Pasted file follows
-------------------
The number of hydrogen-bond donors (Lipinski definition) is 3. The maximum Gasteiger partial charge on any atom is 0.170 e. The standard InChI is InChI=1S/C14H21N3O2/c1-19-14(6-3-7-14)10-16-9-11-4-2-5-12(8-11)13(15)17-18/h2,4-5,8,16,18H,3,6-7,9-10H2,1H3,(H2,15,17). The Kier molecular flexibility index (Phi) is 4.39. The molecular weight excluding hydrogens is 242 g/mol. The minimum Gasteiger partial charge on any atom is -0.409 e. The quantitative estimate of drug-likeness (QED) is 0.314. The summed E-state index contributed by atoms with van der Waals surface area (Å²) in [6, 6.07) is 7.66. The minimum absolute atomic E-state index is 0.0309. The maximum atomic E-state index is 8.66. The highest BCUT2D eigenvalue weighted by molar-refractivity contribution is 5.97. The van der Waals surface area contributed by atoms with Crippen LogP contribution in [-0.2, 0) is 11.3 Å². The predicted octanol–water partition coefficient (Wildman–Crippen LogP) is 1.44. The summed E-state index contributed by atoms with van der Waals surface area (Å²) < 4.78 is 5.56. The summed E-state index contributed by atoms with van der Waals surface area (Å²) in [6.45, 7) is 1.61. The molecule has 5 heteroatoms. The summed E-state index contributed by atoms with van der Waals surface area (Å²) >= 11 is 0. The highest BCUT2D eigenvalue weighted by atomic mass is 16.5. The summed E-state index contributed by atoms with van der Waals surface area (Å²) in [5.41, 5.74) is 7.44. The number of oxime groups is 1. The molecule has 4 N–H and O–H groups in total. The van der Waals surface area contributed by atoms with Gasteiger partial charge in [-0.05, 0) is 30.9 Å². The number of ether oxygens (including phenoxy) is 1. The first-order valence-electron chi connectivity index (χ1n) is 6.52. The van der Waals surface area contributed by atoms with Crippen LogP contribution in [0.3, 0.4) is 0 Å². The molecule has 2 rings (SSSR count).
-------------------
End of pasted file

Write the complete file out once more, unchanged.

The number of hydrogen-bond donors (Lipinski definition) is 3. The maximum Gasteiger partial charge on any atom is 0.170 e. The standard InChI is InChI=1S/C14H21N3O2/c1-19-14(6-3-7-14)10-16-9-11-4-2-5-12(8-11)13(15)17-18/h2,4-5,8,16,18H,3,6-7,9-10H2,1H3,(H2,15,17). The Kier molecular flexibility index (Phi) is 4.39. The molecular weight excluding hydrogens is 242 g/mol. The minimum Gasteiger partial charge on any atom is -0.409 e. The quantitative estimate of drug-likeness (QED) is 0.314. The summed E-state index contributed by atoms with van der Waals surface area (Å²) in [6, 6.07) is 7.66. The minimum absolute atomic E-state index is 0.0309. The maximum atomic E-state index is 8.66. The highest BCUT2D eigenvalue weighted by molar-refractivity contribution is 5.97. The van der Waals surface area contributed by atoms with Crippen LogP contribution in [-0.2, 0) is 11.3 Å². The predicted octanol–water partition coefficient (Wildman–Crippen LogP) is 1.44. The summed E-state index contributed by atoms with van der Waals surface area (Å²) < 4.78 is 5.56. The summed E-state index contributed by atoms with van der Waals surface area (Å²) in [6.45, 7) is 1.61. The molecule has 5 heteroatoms. The summed E-state index contributed by atoms with van der Waals surface area (Å²) >= 11 is 0. The highest BCUT2D eigenvalue weighted by atomic mass is 16.5. The summed E-state index contributed by atoms with van der Waals surface area (Å²) in [5.41, 5.74) is 7.44. The number of oxime groups is 1. The molecule has 4 N–H and O–H groups in total. The van der Waals surface area contributed by atoms with Gasteiger partial charge in [-0.05, 0) is 30.9 Å². The number of ether oxygens (including phenoxy) is 1. The first-order valence-electron chi connectivity index (χ1n) is 6.52. The van der Waals surface area contributed by atoms with Crippen LogP contribution in [0.3, 0.4) is 0 Å². The molecule has 2 rings (SSSR count).